A defendant in proceedings which had been instituted against him for an account of the moneys due on certain mortgages and for the sale of the lands comprised therein (the mortgages being for unlimited amounts, to secure moneys then due by the defendant and future advances), contended, for the purpose of establishing that the mortgages did not exceed certain amounts, that when a further advance was made in excess of the amount covered by the stamp duty, the original mortgage must be stamped within 30 days from the advance with ad valorem duty in respect of the excess, and that, if it was not done within such 30 days, it could not be done afterwards, as sect. 15, sub-sect. 1, of the Act did not apply, the only remedy being the execution of a new mortgage.

Held, affirming Johnston J., that defendant's contention was unsustainable.

The second clause of sub-sect. 2 of sect. 88 is a provision extending the time from the date of execution of the mortgage itself within which it is to be stamped to cover the further advance, namely, to a period of 30 days from the making of the advance: that was to say, there is not a new notional instrument, but the original deed is for this purpose deemed to be executed on the day of the advance, and as if limited to the amount of the advance, and as if not previously stamped in respect of any other sum.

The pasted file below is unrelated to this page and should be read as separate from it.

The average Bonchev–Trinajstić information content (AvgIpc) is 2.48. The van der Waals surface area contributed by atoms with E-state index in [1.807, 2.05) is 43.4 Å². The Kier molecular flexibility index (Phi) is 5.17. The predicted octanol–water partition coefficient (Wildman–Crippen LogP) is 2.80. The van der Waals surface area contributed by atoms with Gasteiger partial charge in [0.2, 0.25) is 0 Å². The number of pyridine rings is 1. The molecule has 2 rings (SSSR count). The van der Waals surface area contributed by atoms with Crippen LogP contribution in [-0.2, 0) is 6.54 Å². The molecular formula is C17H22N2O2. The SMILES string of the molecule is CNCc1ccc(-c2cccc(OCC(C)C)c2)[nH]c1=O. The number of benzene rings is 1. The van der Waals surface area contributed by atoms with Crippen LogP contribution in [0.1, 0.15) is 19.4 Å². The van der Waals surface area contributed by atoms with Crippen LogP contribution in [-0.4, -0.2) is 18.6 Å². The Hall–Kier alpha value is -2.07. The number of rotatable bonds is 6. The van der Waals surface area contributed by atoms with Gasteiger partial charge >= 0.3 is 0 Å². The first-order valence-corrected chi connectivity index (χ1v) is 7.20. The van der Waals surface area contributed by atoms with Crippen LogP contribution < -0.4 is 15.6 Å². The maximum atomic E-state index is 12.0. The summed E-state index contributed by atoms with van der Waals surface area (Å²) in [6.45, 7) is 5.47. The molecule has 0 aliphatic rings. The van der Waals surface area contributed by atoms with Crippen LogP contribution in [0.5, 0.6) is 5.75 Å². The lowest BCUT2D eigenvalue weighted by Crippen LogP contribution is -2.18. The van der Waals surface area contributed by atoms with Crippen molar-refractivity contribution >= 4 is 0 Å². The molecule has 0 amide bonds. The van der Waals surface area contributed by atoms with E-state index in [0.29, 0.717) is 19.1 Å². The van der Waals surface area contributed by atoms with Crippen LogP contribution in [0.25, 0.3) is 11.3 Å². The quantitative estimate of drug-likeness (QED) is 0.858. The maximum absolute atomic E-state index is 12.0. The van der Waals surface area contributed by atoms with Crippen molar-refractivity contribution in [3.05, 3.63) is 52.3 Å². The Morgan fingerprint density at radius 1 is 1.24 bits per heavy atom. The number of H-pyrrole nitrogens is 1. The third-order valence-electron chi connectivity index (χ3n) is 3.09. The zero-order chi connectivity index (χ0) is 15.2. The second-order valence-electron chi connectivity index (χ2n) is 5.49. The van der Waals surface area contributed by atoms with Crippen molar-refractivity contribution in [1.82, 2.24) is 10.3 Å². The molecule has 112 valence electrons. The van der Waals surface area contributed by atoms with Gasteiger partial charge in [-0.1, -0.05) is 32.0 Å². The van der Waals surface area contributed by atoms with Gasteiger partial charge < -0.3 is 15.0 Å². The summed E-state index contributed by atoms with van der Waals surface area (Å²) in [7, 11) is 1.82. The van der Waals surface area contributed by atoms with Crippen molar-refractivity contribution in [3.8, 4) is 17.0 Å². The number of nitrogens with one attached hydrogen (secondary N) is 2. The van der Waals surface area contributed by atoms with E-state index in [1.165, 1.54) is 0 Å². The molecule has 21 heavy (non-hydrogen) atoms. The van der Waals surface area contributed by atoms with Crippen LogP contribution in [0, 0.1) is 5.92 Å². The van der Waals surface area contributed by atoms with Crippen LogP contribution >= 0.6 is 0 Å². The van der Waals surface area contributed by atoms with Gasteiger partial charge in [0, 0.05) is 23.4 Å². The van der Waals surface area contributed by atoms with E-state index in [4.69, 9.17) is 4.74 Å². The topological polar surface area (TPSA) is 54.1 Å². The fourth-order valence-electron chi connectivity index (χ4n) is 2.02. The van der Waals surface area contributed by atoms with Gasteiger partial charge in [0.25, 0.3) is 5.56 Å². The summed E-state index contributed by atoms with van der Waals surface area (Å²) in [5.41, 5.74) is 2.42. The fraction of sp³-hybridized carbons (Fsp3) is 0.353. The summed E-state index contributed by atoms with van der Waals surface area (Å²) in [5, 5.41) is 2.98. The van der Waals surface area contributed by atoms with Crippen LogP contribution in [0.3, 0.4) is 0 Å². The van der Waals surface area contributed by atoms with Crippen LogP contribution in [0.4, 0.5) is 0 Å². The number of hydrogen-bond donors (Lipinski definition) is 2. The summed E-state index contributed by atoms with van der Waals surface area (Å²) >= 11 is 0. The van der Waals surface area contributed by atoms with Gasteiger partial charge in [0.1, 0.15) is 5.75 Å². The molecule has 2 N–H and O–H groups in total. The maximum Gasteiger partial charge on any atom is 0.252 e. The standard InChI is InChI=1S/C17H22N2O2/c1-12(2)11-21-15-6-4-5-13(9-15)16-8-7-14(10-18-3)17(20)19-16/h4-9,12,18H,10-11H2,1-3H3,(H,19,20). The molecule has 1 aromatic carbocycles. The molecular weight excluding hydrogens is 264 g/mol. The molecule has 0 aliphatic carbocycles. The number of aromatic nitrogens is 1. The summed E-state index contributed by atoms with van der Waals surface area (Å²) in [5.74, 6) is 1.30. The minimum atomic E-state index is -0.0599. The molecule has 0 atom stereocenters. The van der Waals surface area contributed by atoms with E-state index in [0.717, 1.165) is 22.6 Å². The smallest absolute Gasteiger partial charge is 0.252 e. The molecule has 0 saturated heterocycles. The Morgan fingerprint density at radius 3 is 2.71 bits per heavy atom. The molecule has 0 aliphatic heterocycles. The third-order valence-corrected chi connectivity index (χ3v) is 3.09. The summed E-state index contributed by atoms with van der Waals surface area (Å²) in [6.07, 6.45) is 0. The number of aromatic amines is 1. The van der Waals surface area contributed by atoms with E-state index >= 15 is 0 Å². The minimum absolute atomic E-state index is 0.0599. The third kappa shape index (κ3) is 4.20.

The stamp duty on certain mortgages held by the Supreme Court, affirming Johnston J., to be correct.

Cur. adv. vult.

Johnston J. :—

This case comes before me by way of appeal from the Chief Clerk, on an application to vary his certificate. The defendant seeks a declaration that "the total amount now or at any time due or payable under or secured by the mortgage of 12th July, 1910, and the premises thereby secured, does not, and never did, exceed the sum of £500." A similar declaration is asked with reference to a mortgage deed of April 13th, 1912.

These mortgages were originally impressed with stamp duty to the amount respectively of 15s. and 7s. 6d. The defendant's case is that these deeds, purporting, as they did, to be a continuing security for an unlimited amount, were, in the language of sect. 88, sub-sect. 2, of the Stamp Act, 1891, "available for such an amount only as the ad valorem duty impressed thereon extends to cover." Subsequently — namely, on March 3rd, 1916 — the deeds, the second of which, I may say, is indorsed on the back of the first, were impressed with an "as valorem duty paid" stamp to the amount of £4 2s. 6d. The argument on behalf of the defendant is that the deeds are valid for the amount only that the stamp duty as originally impressed would cover, and the case of Morgan v. Pike(1) is relied upon in support of that proposition.

It appeared that the defendant owed the National Bank, Limited, a large sum on foot of a current account, and accordingly he, on March 18th, 1910, assigned to the bank the Royal Victoria Hotel, Killarney, of which he was in occupation as tenant, to secure the total amount then owing and any further advances to an unlimited amount. This deed was impressed with stamp duty to the amount of £4 2s. 6d. (which more than covered the amount of the debt). Subsequently the defendant executed the two further mortgage deeds (which purported to be made by...